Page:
Trump said he was ready to negotiate with other countries on new terms that would enable the United States to reenter the agreement, or negotiate an "entirely new transaction" on more favorable terms.

"If we can [strike a new deal], that's great. If we can't, that’s fine," he said.

Pulling out of the climate accord fulfills a major campaign promise Trump made last year at a time when other pledges he made to repeal and replace Obama's health-care law and cut taxes are stalled or languishing in Congress.

Obama said the pullout will hurt Americans and the U.S. standing in the world, but expressed confidence that U.S. states, cities, and businesses will fill in the vacuum left by Trump by sticking with their commitments to curb climate change.

EU Climate and Energy Commissioner Miguel Arias Canete said, "Today is a sad day for the global community, as a key partner turns its back on the fight against climate change."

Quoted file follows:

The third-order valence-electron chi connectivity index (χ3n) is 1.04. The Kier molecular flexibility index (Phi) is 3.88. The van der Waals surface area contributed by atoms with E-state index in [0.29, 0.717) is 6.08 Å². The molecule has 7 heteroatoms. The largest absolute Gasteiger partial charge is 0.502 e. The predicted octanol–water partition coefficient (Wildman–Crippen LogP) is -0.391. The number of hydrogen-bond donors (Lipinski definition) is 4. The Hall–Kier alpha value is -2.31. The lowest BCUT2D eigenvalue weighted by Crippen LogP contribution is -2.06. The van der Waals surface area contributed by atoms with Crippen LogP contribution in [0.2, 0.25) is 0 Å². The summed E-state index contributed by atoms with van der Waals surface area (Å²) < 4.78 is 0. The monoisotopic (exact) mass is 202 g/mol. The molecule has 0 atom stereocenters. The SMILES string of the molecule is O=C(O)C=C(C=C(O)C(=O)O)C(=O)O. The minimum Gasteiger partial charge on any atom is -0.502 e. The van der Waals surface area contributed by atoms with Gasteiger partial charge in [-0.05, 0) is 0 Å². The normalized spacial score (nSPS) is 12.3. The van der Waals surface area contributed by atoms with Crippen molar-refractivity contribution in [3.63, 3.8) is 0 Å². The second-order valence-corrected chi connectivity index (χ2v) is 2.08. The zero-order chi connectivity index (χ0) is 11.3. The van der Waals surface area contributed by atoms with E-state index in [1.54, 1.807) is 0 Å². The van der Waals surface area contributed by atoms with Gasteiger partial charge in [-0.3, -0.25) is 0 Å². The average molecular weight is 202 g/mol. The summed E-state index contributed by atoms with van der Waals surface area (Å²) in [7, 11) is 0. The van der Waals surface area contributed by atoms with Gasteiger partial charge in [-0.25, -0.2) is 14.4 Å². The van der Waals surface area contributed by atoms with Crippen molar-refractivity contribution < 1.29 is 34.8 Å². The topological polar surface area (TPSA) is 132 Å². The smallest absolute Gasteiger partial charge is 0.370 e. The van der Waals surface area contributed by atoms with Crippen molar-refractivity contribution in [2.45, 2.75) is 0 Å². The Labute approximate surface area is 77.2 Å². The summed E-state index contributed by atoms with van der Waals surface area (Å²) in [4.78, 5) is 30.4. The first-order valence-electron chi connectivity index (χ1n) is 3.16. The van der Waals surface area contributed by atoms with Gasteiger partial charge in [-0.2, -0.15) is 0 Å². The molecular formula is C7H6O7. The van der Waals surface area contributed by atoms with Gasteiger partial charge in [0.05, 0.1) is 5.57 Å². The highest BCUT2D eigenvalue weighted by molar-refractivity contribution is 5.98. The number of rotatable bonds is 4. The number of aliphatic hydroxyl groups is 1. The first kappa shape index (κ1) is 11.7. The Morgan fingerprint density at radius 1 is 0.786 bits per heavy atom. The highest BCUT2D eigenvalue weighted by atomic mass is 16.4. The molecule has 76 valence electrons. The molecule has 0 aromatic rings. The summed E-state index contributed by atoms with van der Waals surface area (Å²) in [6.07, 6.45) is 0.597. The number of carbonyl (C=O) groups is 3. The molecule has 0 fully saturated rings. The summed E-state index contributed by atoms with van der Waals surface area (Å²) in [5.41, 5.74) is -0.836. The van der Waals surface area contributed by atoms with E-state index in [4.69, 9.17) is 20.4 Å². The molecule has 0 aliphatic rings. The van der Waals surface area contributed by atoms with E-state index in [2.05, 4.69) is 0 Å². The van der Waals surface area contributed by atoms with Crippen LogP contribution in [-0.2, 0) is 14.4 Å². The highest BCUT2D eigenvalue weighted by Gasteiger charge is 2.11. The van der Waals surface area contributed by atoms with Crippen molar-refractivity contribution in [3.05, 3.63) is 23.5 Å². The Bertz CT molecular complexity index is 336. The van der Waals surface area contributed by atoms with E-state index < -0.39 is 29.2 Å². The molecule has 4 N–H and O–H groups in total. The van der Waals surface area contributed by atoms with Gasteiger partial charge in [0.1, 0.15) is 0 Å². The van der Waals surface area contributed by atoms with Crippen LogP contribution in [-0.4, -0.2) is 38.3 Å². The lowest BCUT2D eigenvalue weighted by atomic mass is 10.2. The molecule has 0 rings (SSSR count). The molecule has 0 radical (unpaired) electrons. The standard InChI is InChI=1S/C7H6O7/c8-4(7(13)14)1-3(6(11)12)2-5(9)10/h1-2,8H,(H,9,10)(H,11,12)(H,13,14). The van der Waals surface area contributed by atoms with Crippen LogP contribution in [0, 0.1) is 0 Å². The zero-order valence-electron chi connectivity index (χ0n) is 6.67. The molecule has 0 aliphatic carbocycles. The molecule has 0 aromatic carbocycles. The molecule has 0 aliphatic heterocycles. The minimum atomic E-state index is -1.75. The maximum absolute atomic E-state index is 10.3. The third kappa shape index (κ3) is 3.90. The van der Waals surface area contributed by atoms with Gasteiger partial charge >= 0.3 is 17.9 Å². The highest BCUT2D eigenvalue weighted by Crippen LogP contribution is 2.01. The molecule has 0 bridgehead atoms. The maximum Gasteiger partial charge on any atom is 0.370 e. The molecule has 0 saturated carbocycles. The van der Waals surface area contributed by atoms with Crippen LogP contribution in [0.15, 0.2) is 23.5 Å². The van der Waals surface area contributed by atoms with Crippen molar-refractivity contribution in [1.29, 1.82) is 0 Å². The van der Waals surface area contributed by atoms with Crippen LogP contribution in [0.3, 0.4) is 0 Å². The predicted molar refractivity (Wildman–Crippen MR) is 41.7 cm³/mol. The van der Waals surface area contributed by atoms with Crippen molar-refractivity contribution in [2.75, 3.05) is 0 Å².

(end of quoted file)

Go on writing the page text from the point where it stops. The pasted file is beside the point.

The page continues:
But he said "the world can continue to count on Europe for global leadership in the fight against climate change."

During a Group of Seven summit in Italy last week, all the major industrialized countries except the United States had reaffirmed their "strong commitment" to the implementation of the agreement.

The EU's Juncker said he had told Trump during the summit that withdrawing from the accord wouldn't be easy and will take years.

"The Americans can't just leave the climate protection agreement," he said. "Mr. Trump believes that because he doesn't know the details."

With reporting by AP, Reuters, AFP, and dpa